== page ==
STOP, means stop for a school bus or you will be fined. That’s the promise Monday from Dallas County Schools.
Beginning Oct. 1, police are slapping drivers with a $300 citation when they don’t stop for a school bus with its flashing lights on. Police will be catching drivers with the help of cameras which have been installed on school buses.
Dallas County Schools installed 875 cameras at the beginning of the school year. So far, leaders say they’ve caught hundreds of drivers on camera blowing by the activated stop arm and putting kids in danger.
To date, violators have gotten off with a warning. Those warnings end today.
Dallas County Schools Police Chief Scott Peters insists it’s drivers disregard for the law and students safety that’s driving the district to spend $10.4 million to outfit buses with high-tech cameras.
“Last year in Forney, there was a student killed exiting the bus because someone went around it,” said Peters.
“Absolutely, it’s worth it. Nothing is more important that the safety of our kids,” said Dallas County Schools Board President Larry Duncan.
The bus driver activates the lights and stop arm as students get on and off the bus. The camera records the violation from several angles when a car passes the stopped bus.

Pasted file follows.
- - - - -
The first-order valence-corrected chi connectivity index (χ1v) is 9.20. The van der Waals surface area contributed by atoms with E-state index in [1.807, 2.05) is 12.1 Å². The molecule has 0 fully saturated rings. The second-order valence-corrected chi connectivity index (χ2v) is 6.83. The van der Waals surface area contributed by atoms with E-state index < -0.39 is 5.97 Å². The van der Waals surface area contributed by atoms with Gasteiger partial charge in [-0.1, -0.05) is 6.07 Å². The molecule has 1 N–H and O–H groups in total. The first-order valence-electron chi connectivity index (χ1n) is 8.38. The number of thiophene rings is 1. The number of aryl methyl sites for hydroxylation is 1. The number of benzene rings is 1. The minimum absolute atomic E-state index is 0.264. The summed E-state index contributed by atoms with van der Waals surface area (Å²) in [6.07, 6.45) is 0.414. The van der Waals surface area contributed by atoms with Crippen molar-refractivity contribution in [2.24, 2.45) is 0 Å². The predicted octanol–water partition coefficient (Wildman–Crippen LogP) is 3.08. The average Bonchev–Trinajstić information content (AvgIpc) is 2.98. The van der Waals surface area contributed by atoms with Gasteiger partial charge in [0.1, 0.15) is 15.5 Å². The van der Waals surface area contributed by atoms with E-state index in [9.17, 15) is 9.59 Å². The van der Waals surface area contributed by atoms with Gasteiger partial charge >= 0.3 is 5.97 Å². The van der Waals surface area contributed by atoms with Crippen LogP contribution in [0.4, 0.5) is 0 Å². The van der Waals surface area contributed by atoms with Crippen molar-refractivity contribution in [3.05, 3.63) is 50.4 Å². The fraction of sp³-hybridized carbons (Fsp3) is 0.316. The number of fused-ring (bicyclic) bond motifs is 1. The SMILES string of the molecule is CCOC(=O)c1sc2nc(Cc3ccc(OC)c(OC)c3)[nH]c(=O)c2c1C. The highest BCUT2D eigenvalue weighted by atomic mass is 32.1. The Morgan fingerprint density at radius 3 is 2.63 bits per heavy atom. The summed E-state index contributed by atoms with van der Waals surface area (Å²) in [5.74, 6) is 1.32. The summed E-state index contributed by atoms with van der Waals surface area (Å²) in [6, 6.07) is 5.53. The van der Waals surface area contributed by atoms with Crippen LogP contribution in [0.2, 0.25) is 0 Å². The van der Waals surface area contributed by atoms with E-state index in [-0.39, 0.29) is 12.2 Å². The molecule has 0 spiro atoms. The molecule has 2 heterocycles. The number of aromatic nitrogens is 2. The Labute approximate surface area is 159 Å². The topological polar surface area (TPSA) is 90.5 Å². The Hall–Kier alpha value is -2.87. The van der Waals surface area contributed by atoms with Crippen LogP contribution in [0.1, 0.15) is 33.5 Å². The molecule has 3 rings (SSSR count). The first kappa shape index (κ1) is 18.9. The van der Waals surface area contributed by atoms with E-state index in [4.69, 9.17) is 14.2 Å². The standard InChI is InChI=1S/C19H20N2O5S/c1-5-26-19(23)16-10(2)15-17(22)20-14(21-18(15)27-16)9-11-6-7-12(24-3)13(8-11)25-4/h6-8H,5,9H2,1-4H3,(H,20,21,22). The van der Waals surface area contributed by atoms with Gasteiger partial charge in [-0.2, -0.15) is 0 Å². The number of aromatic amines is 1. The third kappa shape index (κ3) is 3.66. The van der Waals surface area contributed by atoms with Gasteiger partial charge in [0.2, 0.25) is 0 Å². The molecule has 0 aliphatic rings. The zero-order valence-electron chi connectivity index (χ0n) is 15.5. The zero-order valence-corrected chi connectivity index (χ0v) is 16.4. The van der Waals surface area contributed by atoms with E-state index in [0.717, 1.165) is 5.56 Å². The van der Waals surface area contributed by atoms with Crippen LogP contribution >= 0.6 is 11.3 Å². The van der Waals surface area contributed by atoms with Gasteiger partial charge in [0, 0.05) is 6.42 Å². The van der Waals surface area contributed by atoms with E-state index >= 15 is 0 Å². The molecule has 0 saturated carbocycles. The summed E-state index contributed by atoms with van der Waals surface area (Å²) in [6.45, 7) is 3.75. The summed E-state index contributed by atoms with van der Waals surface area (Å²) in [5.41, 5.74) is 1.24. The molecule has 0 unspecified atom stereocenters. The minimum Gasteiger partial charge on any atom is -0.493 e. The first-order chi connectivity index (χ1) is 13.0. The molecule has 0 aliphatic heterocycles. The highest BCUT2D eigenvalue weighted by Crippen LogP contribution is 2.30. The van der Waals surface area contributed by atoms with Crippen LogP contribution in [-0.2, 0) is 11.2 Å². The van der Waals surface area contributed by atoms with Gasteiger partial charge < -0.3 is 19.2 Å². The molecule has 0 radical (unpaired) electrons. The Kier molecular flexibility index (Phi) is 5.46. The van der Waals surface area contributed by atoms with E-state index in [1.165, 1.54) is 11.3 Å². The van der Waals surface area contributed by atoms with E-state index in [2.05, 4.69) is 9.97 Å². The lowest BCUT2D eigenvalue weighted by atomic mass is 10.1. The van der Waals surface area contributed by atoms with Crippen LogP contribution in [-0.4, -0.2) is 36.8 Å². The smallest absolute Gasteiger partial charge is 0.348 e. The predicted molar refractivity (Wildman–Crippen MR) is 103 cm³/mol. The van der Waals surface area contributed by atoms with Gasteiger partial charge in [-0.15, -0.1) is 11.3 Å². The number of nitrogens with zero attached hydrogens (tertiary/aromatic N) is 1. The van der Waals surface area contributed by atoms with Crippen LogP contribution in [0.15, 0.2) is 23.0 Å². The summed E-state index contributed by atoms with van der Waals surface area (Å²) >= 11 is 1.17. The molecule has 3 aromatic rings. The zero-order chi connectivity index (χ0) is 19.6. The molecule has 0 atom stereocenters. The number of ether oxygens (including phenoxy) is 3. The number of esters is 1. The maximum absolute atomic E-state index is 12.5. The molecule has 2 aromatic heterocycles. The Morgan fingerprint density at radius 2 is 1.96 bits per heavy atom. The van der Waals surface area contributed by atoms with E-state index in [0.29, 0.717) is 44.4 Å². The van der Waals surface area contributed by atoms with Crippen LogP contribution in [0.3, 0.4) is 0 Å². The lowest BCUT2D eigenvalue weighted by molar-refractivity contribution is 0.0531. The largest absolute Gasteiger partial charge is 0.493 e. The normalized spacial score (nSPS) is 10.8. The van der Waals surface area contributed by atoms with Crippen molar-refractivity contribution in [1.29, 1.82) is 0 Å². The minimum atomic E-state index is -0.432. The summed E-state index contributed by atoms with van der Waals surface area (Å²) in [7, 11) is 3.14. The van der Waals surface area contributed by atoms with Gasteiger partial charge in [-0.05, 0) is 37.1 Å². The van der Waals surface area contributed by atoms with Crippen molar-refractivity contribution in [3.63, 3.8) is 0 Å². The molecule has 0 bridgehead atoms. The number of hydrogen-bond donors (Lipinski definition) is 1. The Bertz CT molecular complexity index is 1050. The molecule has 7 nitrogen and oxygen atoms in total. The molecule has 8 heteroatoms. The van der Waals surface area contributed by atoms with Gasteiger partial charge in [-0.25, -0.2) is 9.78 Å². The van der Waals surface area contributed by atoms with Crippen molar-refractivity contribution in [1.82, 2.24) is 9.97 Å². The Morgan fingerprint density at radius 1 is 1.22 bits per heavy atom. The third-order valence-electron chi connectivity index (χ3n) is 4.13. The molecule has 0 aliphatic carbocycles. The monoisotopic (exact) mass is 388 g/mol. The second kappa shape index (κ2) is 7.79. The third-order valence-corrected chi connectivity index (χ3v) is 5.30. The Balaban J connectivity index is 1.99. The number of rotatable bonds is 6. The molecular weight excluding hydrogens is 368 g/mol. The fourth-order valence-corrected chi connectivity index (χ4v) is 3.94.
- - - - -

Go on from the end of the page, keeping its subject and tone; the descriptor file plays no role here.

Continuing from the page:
The cameras show the front and back of a passing vehicle, which is used to capture the license plate information. Then, an officer reviews the recording.
For a blatant violation, drivers will be ticketed $300. The chief said there have been plenty of violations during the test period and that cameras on every bus busted at least one violator.
“One bus stopping, there’s 21 violations just for that one bus on this particular day,” the chief explains as he reviews the camera’s video.
Not everyone will get a ticket, an officer will use his or her discretion. So far, the district has found around 9 out of 10 recorded violators really did break the law.
“You’re going to get hit with a real $300 fine. Hopefully that will get your attention. When a school bus stops, you stop,” said Duncan.
The district will use the money from citations to buy more cameras, enforcement equipment, help pay for crossing guards, and other student safety programs.